Cape Grim Air Archive


Shortly after establishment of the Cape Grim Baseline Air Pollution Station in 1976, researchers started setting aside air from the site to preserve a record of atmospheric composition. This would make possible the future reconstruction of atmospheric histories of trace gases and isotopes that had not been previously measured or were yet to be discovered, or to better define records of previously measured species using improved analytical techniques.

The first Cape Grim Air Archive (CGAA) sample was collected on April 26, 1978. Regular sampling has continued ever since with typically 4-6 cylinders filled each year. At present there are about 170 CGAA cylinders in storage and available for future analyses.


The cylinders used in the early years (1978-1988) of the CGAA program have an interesting history that predates their use for scientific research. After being originally used as beverage containers, they were repurposed for storage of breathing oxygen on US military aircraft during World War II.


Reproduced from Adam-Smith, P., Australian Women at War, Thomas Nelson Australia, p181, 1984

The upper photograph above is from February, 1942 showing the cylinders being cleaned and treated at the Firestone Rubber Company (Ohio, USA) in preparation for military use. During the war, the cylinders were used on some of the larger US aircraft of the period, including bombers such as the B-17 Flying Fortress and B-24 Liberator as oxygen cylinders for breathing masks (lower photograph above; historical information provided by John White, Senior Curator of Military Technology, Australian War Memorial). Decades later some of these cylinders were acquired by scientists for use in atmospheric research applications.

Since the late 1980s, cylinders used for the bulk of CGAA samples have been purpose-made and supplied by Essex Industries (Missouri, USA). Before being filled with air, the cylinders are internally electropolished to minimise interaction of the stainless steel surfaces with the contained air. The cylinder design currently in use allows air to be stored at 60 atmospheres pressure.



The CGAA has been analysed for concentrations and/or isotopic ratios of more than 100 different trace gas species. Research activities conducted by CSIRO, often in collaboration with one of numerous organisations around the world, have generated over 100 scientific publications thus far (see list of publications). This work has helped define changing atmospheric composition over the past 40 years, and improved the understanding of processes affecting atmospheric levels of greenhouse, ozone-depleting and other miscellaneous trace gas species. CGAA records figure prominently in Ozone Assessment and Intergovernmental Panel on Climate Change (IPCC) scientific reports. They have also played an important role in linking direct atmospheric measurements with ancient records derived from air trapped in polar ice sheets.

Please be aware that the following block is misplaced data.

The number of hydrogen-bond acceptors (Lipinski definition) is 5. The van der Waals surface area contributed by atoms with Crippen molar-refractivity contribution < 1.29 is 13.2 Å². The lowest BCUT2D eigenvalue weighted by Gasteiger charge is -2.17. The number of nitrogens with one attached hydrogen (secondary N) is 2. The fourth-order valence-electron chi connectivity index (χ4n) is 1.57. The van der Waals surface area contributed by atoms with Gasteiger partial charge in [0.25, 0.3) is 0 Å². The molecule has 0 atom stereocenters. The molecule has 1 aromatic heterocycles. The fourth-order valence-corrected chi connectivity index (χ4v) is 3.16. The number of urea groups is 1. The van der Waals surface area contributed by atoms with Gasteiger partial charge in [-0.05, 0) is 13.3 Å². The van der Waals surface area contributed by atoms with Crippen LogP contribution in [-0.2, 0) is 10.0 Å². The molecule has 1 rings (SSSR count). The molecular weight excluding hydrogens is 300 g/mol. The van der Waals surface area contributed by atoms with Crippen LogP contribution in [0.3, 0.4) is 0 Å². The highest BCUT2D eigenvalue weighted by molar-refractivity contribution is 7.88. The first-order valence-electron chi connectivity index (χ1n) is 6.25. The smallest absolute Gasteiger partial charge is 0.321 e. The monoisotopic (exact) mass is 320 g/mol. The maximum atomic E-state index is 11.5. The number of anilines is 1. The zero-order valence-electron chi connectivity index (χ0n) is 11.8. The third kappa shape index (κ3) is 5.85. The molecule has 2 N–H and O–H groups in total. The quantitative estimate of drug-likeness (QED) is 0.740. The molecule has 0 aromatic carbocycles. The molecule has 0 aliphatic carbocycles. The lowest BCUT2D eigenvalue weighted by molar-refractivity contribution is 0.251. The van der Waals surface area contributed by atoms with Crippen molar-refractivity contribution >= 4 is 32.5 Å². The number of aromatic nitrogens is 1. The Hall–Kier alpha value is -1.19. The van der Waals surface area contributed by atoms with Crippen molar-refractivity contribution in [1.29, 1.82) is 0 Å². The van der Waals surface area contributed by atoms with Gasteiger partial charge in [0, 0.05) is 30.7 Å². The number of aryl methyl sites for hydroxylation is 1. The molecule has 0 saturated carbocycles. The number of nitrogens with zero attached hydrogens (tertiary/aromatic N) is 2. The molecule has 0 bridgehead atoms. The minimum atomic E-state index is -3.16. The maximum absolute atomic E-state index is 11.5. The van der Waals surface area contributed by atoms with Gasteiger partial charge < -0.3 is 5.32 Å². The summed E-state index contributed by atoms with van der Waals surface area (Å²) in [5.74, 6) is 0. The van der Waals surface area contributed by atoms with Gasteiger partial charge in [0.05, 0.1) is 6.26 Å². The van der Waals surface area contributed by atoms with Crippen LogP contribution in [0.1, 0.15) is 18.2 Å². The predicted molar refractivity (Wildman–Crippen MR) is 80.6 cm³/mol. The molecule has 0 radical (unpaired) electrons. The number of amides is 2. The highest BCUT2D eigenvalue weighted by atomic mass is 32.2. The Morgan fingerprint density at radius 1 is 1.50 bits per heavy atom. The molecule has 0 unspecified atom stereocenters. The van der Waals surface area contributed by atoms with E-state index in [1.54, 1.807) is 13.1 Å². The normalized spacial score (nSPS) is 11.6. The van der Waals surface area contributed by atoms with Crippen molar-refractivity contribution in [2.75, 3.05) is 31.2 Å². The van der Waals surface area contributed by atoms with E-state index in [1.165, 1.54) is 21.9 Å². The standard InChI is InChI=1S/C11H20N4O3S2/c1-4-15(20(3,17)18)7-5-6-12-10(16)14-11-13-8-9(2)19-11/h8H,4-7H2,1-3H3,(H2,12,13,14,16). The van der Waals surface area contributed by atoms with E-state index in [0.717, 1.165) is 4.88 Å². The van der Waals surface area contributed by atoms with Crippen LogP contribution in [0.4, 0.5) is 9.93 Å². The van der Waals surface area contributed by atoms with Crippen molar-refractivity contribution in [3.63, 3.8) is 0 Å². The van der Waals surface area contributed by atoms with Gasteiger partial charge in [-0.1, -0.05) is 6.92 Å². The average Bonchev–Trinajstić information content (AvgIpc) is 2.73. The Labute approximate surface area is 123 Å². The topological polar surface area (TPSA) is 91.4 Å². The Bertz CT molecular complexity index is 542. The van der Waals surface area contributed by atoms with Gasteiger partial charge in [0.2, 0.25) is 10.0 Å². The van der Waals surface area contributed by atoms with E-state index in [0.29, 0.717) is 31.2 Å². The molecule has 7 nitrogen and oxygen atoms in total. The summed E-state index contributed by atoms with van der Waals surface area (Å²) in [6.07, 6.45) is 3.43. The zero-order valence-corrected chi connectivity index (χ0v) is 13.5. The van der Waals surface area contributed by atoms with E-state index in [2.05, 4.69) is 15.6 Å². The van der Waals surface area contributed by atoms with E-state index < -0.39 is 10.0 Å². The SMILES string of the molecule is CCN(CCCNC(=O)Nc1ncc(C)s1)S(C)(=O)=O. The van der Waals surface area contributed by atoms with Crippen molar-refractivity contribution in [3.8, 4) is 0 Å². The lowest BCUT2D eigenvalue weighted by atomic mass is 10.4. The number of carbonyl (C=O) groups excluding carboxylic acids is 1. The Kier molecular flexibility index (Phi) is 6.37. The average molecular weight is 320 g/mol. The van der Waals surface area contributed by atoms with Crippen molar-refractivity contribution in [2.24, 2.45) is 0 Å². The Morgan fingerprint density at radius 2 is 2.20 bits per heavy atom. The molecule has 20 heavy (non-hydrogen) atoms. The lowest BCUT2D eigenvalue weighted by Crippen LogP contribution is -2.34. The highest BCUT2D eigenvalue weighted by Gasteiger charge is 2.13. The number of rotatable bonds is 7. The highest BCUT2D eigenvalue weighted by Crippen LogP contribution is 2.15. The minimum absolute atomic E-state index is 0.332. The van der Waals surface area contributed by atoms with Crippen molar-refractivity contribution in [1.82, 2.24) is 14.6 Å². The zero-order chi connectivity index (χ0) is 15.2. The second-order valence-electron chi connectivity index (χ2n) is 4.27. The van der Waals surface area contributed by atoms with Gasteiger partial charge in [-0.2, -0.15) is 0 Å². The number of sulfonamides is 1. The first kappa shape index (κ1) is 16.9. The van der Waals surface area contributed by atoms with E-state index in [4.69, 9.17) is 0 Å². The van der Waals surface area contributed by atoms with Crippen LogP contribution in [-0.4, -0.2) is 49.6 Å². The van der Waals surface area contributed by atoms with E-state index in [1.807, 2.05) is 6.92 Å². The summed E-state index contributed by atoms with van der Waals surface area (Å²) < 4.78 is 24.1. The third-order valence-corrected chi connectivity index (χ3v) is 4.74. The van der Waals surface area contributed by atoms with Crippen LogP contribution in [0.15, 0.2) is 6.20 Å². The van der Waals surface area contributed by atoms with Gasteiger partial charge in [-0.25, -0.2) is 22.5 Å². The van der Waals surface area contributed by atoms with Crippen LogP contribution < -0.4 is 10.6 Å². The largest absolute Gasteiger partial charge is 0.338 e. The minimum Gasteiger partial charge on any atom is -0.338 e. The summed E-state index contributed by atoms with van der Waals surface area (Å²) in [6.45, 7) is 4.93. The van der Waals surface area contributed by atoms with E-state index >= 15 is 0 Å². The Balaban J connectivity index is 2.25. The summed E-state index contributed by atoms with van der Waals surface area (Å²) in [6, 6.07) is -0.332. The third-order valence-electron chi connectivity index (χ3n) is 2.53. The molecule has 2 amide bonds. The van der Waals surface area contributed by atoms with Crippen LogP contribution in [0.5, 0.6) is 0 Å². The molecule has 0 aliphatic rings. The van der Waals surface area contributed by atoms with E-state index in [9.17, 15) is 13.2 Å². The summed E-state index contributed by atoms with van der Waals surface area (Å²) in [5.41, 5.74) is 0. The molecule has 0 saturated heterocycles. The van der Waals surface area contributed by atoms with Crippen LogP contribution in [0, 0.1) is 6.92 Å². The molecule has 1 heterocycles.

The CGAA has been pivotal in defining the forcing of stratospheric ozone loss by halogenated trace gases since 1978. Many of these gases are man-made and used for a variety of industrial applications. In many cases, their emissions only commenced in recent years or decades, and their presence in the atmosphere was detected some time later. The CGAA has proved to be the optimal resource for high time-resolution reconstruction of the atmospheric histories of these gases.

One example shown here is the hydrochlorofluorocarbon HCFC-133a that was only recently discovered in the atmosphere. Direct measurements of its atmospheric concentration only commenced in 2014. The ability to analyse old air from the Cape Grim Air Archive has extended the record back to 1978 (Laube et al., Nature Geoscience, 2014).